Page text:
Since retiring from the Senate, Stone has been a critic of multiculturalism and a supporter of the Samuel Griffith Society, which he helped found. He formerly had a column, on economics and politics, in The Australian Financial Review. Most recently, Stone has been critical of the Howard Government for its efforts at eroding the power of the states within the Australian federal system, regarding this as a departure from long-standing Liberal/National coalition "states' rights" ideology.
In its March 2008 issue, Quadrant Magazine published an article in which Stone argued that
John Howard had been Australia's greatest Prime Minister.[4]

There is no doubt that Mr Stone was a distinguished Australian and was strong in economic policies as his two-decade long services in the Australian Treasury, including as the head of that department for a number of years, indicated. His voices should carry considerable weight in Australia. As an amateur economist, I respect his opinions on economic policies.
Does that mean his attack on the proposed Rio Tinto-Chinalco deal is correct? I have thought about it for a while and came to a negative conclusion. The following shows why.

Although Mr Stone served as the Secretary of Treasury, that experience had predated his role as a National Party Senator, for Queensland from 1987 to 1990. His economic views have much been influenced by his experience as a National Party Senator. This can be seen from his view about immigration, his opposition to floating the currency and the introduction of the GST, as well as a critic of multiculturalism in Australia.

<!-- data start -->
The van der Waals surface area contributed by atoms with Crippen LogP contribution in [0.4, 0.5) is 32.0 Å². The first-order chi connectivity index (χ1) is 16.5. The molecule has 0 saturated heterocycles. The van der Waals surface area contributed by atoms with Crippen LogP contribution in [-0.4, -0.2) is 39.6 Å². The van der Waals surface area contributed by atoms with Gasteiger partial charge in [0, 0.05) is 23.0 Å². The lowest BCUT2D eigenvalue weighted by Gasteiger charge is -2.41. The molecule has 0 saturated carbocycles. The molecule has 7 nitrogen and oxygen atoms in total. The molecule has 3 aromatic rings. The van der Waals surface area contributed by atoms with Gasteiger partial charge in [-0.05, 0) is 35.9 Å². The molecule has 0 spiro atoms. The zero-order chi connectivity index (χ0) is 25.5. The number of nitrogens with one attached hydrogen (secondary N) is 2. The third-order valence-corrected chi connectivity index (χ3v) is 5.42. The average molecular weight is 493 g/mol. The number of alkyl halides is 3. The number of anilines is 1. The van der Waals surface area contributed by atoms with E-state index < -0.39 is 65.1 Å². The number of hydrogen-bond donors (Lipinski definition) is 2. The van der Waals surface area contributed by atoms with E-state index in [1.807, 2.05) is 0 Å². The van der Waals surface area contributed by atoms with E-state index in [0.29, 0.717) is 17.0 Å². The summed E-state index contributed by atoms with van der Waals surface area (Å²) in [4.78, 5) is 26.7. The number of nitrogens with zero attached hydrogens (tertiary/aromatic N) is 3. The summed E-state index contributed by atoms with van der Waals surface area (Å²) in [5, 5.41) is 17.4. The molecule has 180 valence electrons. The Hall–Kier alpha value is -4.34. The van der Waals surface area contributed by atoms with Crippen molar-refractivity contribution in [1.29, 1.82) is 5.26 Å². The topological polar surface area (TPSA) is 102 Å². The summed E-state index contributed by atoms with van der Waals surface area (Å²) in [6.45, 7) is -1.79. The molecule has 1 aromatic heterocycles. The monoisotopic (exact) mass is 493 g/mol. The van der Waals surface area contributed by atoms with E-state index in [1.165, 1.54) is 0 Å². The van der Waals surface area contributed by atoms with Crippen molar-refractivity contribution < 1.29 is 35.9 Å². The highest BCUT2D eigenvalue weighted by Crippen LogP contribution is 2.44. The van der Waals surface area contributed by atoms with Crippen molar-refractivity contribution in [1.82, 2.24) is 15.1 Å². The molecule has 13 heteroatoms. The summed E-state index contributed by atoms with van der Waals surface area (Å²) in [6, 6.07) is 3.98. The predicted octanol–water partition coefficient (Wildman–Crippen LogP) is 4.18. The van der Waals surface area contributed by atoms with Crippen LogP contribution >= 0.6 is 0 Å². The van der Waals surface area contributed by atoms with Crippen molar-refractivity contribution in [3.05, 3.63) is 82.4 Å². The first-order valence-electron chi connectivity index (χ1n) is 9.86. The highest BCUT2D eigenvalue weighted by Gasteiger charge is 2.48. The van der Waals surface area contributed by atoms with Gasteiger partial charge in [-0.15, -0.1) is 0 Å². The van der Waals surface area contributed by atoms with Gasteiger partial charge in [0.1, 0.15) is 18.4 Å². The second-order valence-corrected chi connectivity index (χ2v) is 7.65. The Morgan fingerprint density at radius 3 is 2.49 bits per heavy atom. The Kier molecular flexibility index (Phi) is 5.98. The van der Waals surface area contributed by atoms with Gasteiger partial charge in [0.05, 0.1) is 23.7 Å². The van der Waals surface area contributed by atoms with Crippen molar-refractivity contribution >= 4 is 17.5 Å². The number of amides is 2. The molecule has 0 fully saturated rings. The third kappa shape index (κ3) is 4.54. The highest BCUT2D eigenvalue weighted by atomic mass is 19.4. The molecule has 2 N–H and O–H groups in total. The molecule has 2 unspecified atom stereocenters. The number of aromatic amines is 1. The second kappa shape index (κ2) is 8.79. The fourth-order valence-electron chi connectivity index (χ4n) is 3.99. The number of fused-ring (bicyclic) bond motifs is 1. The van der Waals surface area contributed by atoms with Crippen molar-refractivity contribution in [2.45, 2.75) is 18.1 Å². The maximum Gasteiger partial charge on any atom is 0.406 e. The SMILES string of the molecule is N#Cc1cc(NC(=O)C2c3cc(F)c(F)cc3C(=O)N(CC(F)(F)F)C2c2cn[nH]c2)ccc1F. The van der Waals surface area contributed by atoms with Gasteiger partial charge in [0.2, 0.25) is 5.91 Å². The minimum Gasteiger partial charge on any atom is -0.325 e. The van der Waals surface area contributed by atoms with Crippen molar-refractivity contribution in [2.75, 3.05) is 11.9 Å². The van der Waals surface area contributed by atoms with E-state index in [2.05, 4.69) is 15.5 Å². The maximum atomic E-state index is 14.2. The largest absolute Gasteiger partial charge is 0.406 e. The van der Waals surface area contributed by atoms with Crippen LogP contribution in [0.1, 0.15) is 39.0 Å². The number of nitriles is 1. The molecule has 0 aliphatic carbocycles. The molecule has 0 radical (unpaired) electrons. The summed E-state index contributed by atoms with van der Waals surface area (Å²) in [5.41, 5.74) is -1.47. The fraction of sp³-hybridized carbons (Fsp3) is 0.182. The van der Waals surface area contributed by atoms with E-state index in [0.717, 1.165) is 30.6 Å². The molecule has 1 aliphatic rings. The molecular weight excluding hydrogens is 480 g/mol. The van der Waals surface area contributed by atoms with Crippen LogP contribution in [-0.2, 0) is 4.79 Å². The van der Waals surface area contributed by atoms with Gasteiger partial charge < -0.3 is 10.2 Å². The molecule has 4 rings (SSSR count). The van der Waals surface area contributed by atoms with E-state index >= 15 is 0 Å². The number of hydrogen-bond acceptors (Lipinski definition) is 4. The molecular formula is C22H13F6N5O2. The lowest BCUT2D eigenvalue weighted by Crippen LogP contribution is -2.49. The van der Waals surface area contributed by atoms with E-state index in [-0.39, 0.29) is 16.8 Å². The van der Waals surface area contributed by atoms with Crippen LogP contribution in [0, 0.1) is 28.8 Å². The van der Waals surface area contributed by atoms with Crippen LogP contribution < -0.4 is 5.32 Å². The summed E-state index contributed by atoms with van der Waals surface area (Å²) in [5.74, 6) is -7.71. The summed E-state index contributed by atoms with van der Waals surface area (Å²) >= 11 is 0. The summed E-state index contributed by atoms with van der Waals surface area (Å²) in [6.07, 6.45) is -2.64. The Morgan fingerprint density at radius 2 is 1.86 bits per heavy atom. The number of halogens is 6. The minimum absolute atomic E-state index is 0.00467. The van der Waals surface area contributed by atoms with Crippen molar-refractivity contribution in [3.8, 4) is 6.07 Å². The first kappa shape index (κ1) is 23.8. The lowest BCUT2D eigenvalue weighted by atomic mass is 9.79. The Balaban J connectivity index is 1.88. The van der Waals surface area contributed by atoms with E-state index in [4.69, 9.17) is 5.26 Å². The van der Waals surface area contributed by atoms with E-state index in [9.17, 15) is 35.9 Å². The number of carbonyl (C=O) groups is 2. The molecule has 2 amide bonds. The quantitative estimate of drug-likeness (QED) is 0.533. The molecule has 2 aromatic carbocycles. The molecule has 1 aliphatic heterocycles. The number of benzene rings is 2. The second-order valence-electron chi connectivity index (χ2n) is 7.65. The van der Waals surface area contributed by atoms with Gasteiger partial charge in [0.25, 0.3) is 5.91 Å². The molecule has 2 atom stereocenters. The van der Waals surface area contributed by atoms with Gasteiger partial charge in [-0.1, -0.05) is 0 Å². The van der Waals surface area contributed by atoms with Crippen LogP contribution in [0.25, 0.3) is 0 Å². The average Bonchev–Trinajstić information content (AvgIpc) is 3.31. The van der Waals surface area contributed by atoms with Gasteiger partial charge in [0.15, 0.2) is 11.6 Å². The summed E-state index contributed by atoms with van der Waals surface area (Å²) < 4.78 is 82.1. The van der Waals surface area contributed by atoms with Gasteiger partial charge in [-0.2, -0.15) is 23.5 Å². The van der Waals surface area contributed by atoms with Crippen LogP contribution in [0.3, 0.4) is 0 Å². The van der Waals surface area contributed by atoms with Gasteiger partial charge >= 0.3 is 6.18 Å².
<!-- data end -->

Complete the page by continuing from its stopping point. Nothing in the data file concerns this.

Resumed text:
Most economists agree that the floating of the Australian dollar was one of Hawke-Keating Labour government’s main structural reforms that, in conjunction with other reforms like reducing trade barriers and the introduction of enterprise bargaining, improved Australia’s productivity and brought enormous benefit to the nation’s wellbeing. Equally, the introduction of the GST enabled the abolition of a number of inefficient State taxes and the reduction of personal taxes and hence enhanced economic efficiency and productivity in Australia. Majority Australians now have now realised and enjoyed the benefits of those reforms.

What Mr Stone did to those important reforms at those times? He opposed them. Was he correct? No, he was wrong and has been proven wrong on all those occasions. Were his economic views proven correct? No they were not, they have been proven wrong. I am puzzled by the fact that a former Treasury Secretary could have had those incorrect economic views, but I am content that his views have reflected his experience of a National Senator in the 1980s when it might have been fashionable to have those protectionist views politically, particularly from the National point of view.